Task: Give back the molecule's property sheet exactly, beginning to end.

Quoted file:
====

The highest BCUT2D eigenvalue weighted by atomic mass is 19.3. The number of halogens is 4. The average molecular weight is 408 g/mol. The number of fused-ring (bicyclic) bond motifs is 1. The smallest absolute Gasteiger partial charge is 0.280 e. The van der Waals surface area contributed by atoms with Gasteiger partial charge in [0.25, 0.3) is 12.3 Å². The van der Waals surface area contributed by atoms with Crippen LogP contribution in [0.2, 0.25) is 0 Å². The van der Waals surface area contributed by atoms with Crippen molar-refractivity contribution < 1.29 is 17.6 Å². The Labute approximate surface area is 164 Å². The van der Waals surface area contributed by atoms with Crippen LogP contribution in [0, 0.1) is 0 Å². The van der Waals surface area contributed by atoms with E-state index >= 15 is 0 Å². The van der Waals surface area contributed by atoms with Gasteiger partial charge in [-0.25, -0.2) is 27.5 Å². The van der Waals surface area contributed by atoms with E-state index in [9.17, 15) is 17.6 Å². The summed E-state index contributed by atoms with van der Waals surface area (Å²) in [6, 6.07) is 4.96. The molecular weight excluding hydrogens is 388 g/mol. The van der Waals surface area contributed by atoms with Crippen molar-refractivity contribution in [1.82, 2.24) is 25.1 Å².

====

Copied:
The highest BCUT2D eigenvalue weighted by atomic mass is 19.3. The number of halogens is 4. The average molecular weight is 408 g/mol. The number of fused-ring (bicyclic) bond motifs is 1. The smallest absolute Gasteiger partial charge is 0.280 e. The van der Waals surface area contributed by atoms with Gasteiger partial charge in [0.25, 0.3) is 12.3 Å². The van der Waals surface area contributed by atoms with Crippen LogP contribution in [0.2, 0.25) is 0 Å². The van der Waals surface area contributed by atoms with Crippen molar-refractivity contribution < 1.29 is 17.6 Å². The Labute approximate surface area is 164 Å². The van der Waals surface area contributed by atoms with Crippen LogP contribution in [0, 0.1) is 0 Å². The van der Waals surface area contributed by atoms with E-state index >= 15 is 0 Å². The van der Waals surface area contributed by atoms with Gasteiger partial charge in [-0.25, -0.2) is 27.5 Å². The van der Waals surface area contributed by atoms with E-state index in [9.17, 15) is 17.6 Å². The summed E-state index contributed by atoms with van der Waals surface area (Å²) in [6, 6.07) is 4.96. The molecular weight excluding hydrogens is 388 g/mol. The van der Waals surface area contributed by atoms with Crippen molar-refractivity contribution in [1.82, 2.24) is 25.1 Å².